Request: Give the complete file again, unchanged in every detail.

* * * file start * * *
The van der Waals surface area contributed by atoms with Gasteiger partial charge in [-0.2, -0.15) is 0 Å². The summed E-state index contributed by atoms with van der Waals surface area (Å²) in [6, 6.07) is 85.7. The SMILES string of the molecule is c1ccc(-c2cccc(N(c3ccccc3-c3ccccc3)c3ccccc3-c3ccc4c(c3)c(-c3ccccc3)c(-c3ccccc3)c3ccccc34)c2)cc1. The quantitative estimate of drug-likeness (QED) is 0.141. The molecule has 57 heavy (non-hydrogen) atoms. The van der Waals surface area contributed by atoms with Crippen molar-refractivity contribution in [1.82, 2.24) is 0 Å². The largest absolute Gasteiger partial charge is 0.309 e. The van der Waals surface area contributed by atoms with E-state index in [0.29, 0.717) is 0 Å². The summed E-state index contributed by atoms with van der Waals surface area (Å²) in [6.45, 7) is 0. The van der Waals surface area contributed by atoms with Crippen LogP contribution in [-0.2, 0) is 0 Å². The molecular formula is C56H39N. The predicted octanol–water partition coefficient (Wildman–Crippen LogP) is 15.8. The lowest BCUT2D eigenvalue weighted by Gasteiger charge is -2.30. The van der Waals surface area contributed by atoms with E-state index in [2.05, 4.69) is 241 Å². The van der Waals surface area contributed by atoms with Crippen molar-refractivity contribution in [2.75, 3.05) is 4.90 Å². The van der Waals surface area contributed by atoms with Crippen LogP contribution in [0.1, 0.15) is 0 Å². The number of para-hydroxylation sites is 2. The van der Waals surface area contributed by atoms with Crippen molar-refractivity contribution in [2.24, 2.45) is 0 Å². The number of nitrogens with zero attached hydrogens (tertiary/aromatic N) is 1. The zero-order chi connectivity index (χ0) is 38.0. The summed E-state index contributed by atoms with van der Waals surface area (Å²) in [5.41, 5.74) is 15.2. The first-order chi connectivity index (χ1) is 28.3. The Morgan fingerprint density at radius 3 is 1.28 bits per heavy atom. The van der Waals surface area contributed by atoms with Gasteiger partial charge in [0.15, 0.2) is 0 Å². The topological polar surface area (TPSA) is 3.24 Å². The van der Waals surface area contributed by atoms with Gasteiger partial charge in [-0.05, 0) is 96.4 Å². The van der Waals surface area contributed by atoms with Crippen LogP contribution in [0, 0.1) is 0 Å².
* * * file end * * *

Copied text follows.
The van der Waals surface area contributed by atoms with Gasteiger partial charge in [-0.2, -0.15) is 0 Å². The summed E-state index contributed by atoms with van der Waals surface area (Å²) in [6, 6.07) is 85.7. The SMILES string of the molecule is c1ccc(-c2cccc(N(c3ccccc3-c3ccccc3)c3ccccc3-c3ccc4c(c3)c(-c3ccccc3)c(-c3ccccc3)c3ccccc34)c2)cc1. The quantitative estimate of drug-likeness (QED) is 0.141. The molecule has 57 heavy (non-hydrogen) atoms. The van der Waals surface area contributed by atoms with Crippen molar-refractivity contribution in [1.82, 2.24) is 0 Å². The largest absolute Gasteiger partial charge is 0.309 e. The van der Waals surface area contributed by atoms with E-state index in [0.29, 0.717) is 0 Å². The summed E-state index contributed by atoms with van der Waals surface area (Å²) in [6.45, 7) is 0. The van der Waals surface area contributed by atoms with Crippen LogP contribution in [-0.2, 0) is 0 Å². The molecular formula is C56H39N. The predicted octanol–water partition coefficient (Wildman–Crippen LogP) is 15.8. The lowest BCUT2D eigenvalue weighted by Gasteiger charge is -2.30. The van der Waals surface area contributed by atoms with E-state index in [2.05, 4.69) is 241 Å². The van der Waals surface area contributed by atoms with Crippen molar-refractivity contribution in [2.75, 3.05) is 4.90 Å². The van der Waals surface area contributed by atoms with Crippen LogP contribution in [0.1, 0.15) is 0 Å². The number of para-hydroxylation sites is 2. The van der Waals surface area contributed by atoms with Crippen molar-refractivity contribution in [2.24, 2.45) is 0 Å². The number of nitrogens with zero attached hydrogens (tertiary/aromatic N) is 1. The zero-order chi connectivity index (χ0) is 38.0. The summed E-state index contributed by atoms with van der Waals surface area (Å²) in [5.41, 5.74) is 15.2. The first-order chi connectivity index (χ1) is 28.3. The Morgan fingerprint density at radius 3 is 1.28 bits per heavy atom. The van der Waals surface area contributed by atoms with Gasteiger partial charge in [0.15, 0.2) is 0 Å². The topological polar surface area (TPSA) is 3.24 Å². The van der Waals surface area contributed by atoms with Gasteiger partial charge in [-0.05, 0) is 96.4 Å². The van der Waals surface area contributed by atoms with Crippen LogP contribution in [0, 0.1) is 0 Å².